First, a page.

Apple Appeals App Store Ruling in Fight With Epic Games
Apple asked a federal appeals court on Friday to throw out a legal decision that would require the tech giant to tweak its strict App Store rules and force it to allow app developers to inform customers of ways to pay for subscriptions and services outside the App Store.
The September verdict followed a yearlong legal battle between Apple and Epic Games, the maker of the game Fortnite. Apple also asked a judge to delay the ruling mandating App Store changes until after the appeal is heard.
Changing its rules too quickly, Apple argued, “would upset the careful balance between developers and customers provided by the App Store, and would irreparably harm both Apple and consumers.”
At the heart of the fight between Apple and Epic is the power Apple wields over its lucrative App Store. The App Store generates $20 billion a year, by some estimates, and its business model requires developers that distribute their apps on iPhones to pay Apple up to 30 percent of their sales.
Calling the fees and other App Store rules unfair, Epic accused Apple of anticompetitive behavior and took the tech giant to court in May, but the judge, Yvonne Gonzalez Rogers of the U.S. District Court for the Northern District of California, ruled that Apple did not have a monopoly in the mobile games market.
Still, Judge Gonzalez Rogers said Apple had violated California’s laws against unfair competition by prohibiting app developers from steering their customers to payment services outside the App Store.
Under longtime App Store rules, companies were not allowed to tell people who used their apps that they could visit those companies’ websites or other locations to pay for services. The judge gave Apple 90 days to change its rules and allow developers to start advertising alternative payment methods.
On Friday, Apple asked the judge to consider its request, called a stay of injunction, on Nov. 2, in hopes that it will be granted a delay until the appeals process with the U.S. Court of Appeals for the Ninth Circuit, in San Francisco, is finished. The company said that could take at least a year.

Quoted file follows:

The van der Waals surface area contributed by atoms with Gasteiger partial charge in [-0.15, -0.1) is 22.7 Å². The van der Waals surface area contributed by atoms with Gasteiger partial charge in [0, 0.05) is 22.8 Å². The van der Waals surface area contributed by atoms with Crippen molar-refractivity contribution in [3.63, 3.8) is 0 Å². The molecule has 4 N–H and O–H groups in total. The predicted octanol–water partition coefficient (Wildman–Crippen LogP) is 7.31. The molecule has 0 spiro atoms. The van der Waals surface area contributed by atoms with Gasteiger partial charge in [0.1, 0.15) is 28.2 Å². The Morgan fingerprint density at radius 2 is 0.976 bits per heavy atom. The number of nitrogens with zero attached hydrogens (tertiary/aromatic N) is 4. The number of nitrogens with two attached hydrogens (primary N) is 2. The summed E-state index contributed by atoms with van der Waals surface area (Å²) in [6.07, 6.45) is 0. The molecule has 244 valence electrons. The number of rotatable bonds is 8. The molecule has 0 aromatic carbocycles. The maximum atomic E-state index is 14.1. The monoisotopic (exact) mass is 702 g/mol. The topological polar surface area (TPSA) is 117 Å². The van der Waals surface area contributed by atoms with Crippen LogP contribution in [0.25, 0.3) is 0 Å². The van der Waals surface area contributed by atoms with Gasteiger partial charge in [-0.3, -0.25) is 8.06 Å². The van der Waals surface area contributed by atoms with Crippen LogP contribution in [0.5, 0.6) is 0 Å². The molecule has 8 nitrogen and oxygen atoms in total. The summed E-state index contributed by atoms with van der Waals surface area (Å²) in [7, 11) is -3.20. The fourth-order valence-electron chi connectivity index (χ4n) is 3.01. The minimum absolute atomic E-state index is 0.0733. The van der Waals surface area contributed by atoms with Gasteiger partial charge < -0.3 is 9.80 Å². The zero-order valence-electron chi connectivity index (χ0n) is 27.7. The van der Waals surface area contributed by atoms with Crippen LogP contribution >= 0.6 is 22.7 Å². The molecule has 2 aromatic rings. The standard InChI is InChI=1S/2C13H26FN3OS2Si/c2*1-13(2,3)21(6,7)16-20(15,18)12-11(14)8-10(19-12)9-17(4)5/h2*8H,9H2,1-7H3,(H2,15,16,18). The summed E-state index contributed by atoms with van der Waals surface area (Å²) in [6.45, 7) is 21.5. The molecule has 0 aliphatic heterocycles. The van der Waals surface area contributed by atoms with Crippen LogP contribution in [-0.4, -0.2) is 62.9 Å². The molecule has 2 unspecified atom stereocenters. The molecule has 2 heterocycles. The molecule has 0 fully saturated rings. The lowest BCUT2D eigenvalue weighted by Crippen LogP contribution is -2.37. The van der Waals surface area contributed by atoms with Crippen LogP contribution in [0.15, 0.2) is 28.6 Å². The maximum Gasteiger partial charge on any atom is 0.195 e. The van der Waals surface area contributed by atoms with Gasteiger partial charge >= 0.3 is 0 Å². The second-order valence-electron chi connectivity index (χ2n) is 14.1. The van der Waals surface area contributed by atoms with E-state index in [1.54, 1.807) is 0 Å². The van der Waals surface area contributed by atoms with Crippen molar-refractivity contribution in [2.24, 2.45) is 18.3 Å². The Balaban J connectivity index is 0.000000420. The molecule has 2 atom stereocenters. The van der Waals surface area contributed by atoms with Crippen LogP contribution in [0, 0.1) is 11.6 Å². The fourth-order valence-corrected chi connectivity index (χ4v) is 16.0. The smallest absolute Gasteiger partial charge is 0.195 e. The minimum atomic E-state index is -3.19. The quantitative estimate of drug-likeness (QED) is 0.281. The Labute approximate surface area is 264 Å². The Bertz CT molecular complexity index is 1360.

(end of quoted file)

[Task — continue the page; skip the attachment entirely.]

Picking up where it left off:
Epic, also unhappy with aspects of the judge’s decision, appealed the verdict shortly after it was delivered.
Still at issue is the question of what exactly Apple would be forced to change if the injunction was upheld. Some have speculated that developers could go as far as offering their own competing payment methods within the App Store, but Apple said Friday that it “disagrees with this broad interpretation” of the judge’s ruling.
The company said it had already done some of what Judge Gonzalez Rogers wanted by agreeing as part of a settlement in August to allow developers to use email and other methods to communicate with their customers about alternative payment methods.
The legal battle began in August last year when Epic tried to direct Fortnite players around Apple’s payment methods, prompting Apple to boot Fortnite from the App Store. Epic sued, and the two companies met in May in a courthouse in Oakland, Calif. Apple recently rejected Epic’s request to reinstate its developer account and return Fortnite to the App Store.
The dispute was followed with keen interest by the tech industry, as Apple is facing accusations of anticompetitive practices and calls for regulation around the world, from Japan and South Korea to the European Union and Congress.